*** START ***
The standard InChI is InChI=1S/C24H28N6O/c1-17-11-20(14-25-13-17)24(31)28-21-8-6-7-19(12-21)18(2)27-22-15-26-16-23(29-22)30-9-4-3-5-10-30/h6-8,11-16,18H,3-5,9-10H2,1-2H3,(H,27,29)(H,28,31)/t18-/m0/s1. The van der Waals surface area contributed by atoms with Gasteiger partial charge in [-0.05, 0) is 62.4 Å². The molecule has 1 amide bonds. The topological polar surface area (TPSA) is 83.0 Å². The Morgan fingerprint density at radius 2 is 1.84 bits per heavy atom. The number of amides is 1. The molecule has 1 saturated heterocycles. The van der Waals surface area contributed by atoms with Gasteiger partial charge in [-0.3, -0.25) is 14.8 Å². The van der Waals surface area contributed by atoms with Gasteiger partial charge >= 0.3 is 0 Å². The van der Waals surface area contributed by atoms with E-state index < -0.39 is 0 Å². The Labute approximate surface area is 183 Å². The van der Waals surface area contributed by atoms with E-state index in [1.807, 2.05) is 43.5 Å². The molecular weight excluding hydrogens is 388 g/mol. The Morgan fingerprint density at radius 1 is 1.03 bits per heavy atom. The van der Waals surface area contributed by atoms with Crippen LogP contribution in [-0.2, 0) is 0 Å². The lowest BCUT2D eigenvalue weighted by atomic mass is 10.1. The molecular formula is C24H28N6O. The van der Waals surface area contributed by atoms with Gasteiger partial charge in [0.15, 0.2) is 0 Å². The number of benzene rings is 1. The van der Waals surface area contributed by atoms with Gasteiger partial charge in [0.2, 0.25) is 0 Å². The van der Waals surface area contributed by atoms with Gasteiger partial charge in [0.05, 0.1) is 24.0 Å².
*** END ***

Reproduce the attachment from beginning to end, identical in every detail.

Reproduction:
The standard InChI is InChI=1S/C24H28N6O/c1-17-11-20(14-25-13-17)24(31)28-21-8-6-7-19(12-21)18(2)27-22-15-26-16-23(29-22)30-9-4-3-5-10-30/h6-8,11-16,18H,3-5,9-10H2,1-2H3,(H,27,29)(H,28,31)/t18-/m0/s1. The van der Waals surface area contributed by atoms with Gasteiger partial charge in [-0.05, 0) is 62.4 Å². The molecule has 1 amide bonds. The topological polar surface area (TPSA) is 83.0 Å². The Morgan fingerprint density at radius 2 is 1.84 bits per heavy atom. The number of amides is 1. The molecule has 1 saturated heterocycles. The van der Waals surface area contributed by atoms with Gasteiger partial charge in [-0.3, -0.25) is 14.8 Å². The van der Waals surface area contributed by atoms with Gasteiger partial charge >= 0.3 is 0 Å². The van der Waals surface area contributed by atoms with E-state index < -0.39 is 0 Å². The Labute approximate surface area is 183 Å². The van der Waals surface area contributed by atoms with E-state index in [1.807, 2.05) is 43.5 Å². The molecular weight excluding hydrogens is 388 g/mol. The Morgan fingerprint density at radius 1 is 1.03 bits per heavy atom. The van der Waals surface area contributed by atoms with Crippen LogP contribution in [-0.2, 0) is 0 Å². The lowest BCUT2D eigenvalue weighted by atomic mass is 10.1. The molecular formula is C24H28N6O. The van der Waals surface area contributed by atoms with Gasteiger partial charge in [0.15, 0.2) is 0 Å². The number of benzene rings is 1. The van der Waals surface area contributed by atoms with Gasteiger partial charge in [0.2, 0.25) is 0 Å². The van der Waals surface area contributed by atoms with Gasteiger partial charge in [0.05, 0.1) is 24.0 Å².